In some cases, you may want to further scope Turbo Drive to a path on the same origin. For example, if your Turbo Drive application lives at /app, and the non-Turbo Drive help site lives at /help, links from the app to the help site shouldn’t use Turbo Drive.

Include a <meta name="turbo-root"> element in your pages’ <head> to scope Turbo Drive to a particular root location. Turbo Drive will only load same-origin URLs that are prefixed with this path.

<head>
...
<meta name="turbo-root" content="/app">
</head>

Redirecting After a Form Submission

Turbo Drive handles form submissions in a manner similar to link clicks. The key difference is that form submissions can issue stateful requests using the HTTP POST method, while link clicks only ever issue stateless HTTP GET requests.

After a stateful request from a form submission, Turbo Drive expects the server to return an HTTP 303 redirect response, which it will then follow and use to navigate and update the page without reloading.

The exception to this rule is when the response is rendered with either a 4xx or 5xx status code. This allows form validation errors to be rendered by having the server respond with 422 Unprocessable Entity and a broken server to display a “Something Went Wrong” screen on a 500 Internal Server Error.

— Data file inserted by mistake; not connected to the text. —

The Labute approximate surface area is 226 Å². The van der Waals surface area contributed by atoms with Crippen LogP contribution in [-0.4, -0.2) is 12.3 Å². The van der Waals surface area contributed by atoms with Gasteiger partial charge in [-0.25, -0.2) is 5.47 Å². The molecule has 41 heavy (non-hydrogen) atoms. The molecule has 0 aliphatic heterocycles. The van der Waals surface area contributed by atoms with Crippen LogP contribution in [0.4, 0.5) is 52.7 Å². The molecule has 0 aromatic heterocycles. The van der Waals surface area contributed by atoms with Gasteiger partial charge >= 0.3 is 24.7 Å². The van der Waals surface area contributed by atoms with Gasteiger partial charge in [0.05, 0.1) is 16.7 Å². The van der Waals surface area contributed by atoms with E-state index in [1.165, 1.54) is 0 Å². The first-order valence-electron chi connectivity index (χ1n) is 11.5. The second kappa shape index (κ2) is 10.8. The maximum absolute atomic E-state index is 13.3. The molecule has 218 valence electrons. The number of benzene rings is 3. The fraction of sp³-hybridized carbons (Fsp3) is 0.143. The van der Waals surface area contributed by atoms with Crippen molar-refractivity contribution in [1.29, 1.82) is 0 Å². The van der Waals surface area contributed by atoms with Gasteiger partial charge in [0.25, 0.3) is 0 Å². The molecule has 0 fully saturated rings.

The reason Turbo doesn’t allow regular rendering on 200 is that browsers have built-in behavior for dealing with reloads on POST visits where they present a “Are you sure you want to submit this form again?” dialogue that Turbo can’t replicate. Instead, Turbo will stay on the current URL upon a form submission that tries to render, rather than change it to the form action, since a reload would then issue a GET against that action URL, which may not even exist.

Streaming After a Form Submission

Servers may also respond to form submissions with a Turbo Streams message by sending the header Content-Type: text/vnd.turbo-stream.html followed by one or more <turbo-stream> elements in the response body. This lets you update multiple parts of the page without navigating.

Next: Decompose with Turbo Frames